How to Create a Quality LinkedIn Content Marketing Strategy
Content is King, but distribution is Queen.
And LinkedIn can become a fantastic content distribution channel for your business, but you can’t treat it like Twitter. The trick is to leverage the network’s features and to respect its culture instead of going hog-wild on sales pitches.
This is how you create a quality LinkedIn content marketing strategy.
Research, Optimize, and Publish
There’s a time and a place for original thought leadership, but you should also be methodical about it. Figure out what people are searching for in general and provide insights into those topics.
Accomplish that with this methodology.
Reverse-Engineer LinkedIn Hashtag Topics
You’ll need to build your own website content on keyword research from established, trustworthy keyword research tools, but that data doesn’t necessarily apply to social networks.
But don’t fret—you can still see what’s trending in people’s news feeds.
Specifically, you can follow a certain number of topics tied to specific hashtags on LinkedIn. These aren’t like hashtags on Twitter or Instagram. Not exactly.
They’re different because they’re more deliberate. Whereas success on Instagram generally involves using 30 hashtags to see what sticks (no, seriously), LinkedIn’s hashtags act as broader ongoing conversations.
And you can follow those conversations to see what’s working in your niche.
A quick word to the wise: don’t write generic content that only adds to the white noise. Read up on what people in your niche are covering and think about what’s not being said. You can even write open letters to those other prolific individuals out there
For example, I wrote this piece because I know that some people are searching for it in Canada, but you can bet it’s going to be a relevant post on LinkedIn too. Relevance is crucial.
Post Website Content in the Newsfeed
You don’t need to reinvent the wheel to get started. Post your regularly scheduled website content on LinkedIn so that your leads can see it.
This is the simple bread-and-butter foundation of any LinkedIn content marketing strategy, and for good reason:
- Your audience already knows you
- You gain digital real estate in your connections’ newsfeeds
- You’ll build steady referral traffic to your website
No tricks. It’s just a good practice that forces you as a small business owner to make time for regular posting—and it’s not a big commitment because you’re just directing leads toward your existing marketing funnel.
It’s a good first step.
Create Some Original Content for the Channel
This is where you can set yourself apart from 80% of the crowd. Posting links to your content is a good start, but you can also write content that lives right on LinkedIn itself.
You can see some basic analytics for this kind of content, giving you an idea of what works and what doesn’t. You can copy and paste your website blogs here with a “source” link, but I wouldn’t recommend this as a long-term strategy.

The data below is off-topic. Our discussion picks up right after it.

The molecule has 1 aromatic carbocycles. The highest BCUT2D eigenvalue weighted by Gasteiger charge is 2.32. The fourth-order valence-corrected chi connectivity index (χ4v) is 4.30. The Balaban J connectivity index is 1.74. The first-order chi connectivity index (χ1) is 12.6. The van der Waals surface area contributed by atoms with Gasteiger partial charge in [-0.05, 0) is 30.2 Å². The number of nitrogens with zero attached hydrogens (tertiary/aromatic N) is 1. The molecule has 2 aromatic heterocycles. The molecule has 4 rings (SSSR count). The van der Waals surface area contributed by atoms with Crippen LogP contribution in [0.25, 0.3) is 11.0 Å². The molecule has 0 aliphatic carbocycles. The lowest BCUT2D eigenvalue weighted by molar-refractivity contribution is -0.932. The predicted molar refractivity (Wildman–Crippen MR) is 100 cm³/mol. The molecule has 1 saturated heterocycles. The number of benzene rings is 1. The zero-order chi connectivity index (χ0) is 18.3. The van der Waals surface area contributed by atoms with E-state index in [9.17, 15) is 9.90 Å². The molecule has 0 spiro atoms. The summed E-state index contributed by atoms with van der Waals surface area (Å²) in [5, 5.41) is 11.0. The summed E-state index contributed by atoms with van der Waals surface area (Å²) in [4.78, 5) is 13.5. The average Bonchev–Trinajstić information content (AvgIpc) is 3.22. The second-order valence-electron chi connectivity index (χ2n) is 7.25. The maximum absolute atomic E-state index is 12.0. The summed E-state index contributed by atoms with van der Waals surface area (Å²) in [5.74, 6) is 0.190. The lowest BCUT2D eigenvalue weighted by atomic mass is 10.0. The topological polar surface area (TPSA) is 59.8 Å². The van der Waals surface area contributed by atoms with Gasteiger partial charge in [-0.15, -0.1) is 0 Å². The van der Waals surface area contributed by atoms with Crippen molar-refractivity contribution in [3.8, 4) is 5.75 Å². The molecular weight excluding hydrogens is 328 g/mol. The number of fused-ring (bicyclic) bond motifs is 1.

Test out some early content with reposts, but try to evolve this tactic into a collection of original content, for several reasons:
- You can see content analytics right inside LinkedIn
- These native evergreen posts can be re-shared over time
- You’ll avoid duplicate content penalties from hitting your website
- Native posts stay attached to your profile and activity for everyone to see
You can optimize these posts with keywords if you want (some LinkedIn posts have been known to rank in Google’s search results once in a while), but you don’t need to optimize these to drive people to them.
That’s what your network is for.
Instead, you have the chance to create a branding campaign based on community involvement, stories about great customer service moments, and some genuine thought leadership. This content won’t operate on its own, of course, but it’s a natural next step up from just posting links back to your website.
Build an Audience While You’re There
With your bread-and-butter content in production, it’s time to amplify and distribute it. You can do that with a few basic tactics that build your brand in select corners of the social network.
Yes, Optimize Your Profile(s)
You’re not really going to optimize your profile or company page for search engines to notice them, but rather so that LinkedIn’s simpler search parameters correlate them to your most relevant keywords within the social network itself.
If you haven’t made a company page yet, go do that now.
Make sure you tick these boxes while setting it up:
- Follow the 3 most relevant hashtags for your business
- Include your address, service area, and phone number
- Set your website to the HTTPS version, not just the HTTP one
- Include the logo. For the love of Ogilvey, include the logo.
Back? Good stuff.
Add that company page to your profile and the profiles of everyone who works at your company to give it legitimacy. Then follow this checklist to optimize your LinkedIn profile:
- Tagline (include 1-2 keywords)
- Business/position description needs keywords too
- Include relevant industry certifications
- Show off your industry presence at expos and trade shows
- Volunteer experience, especially if it’s local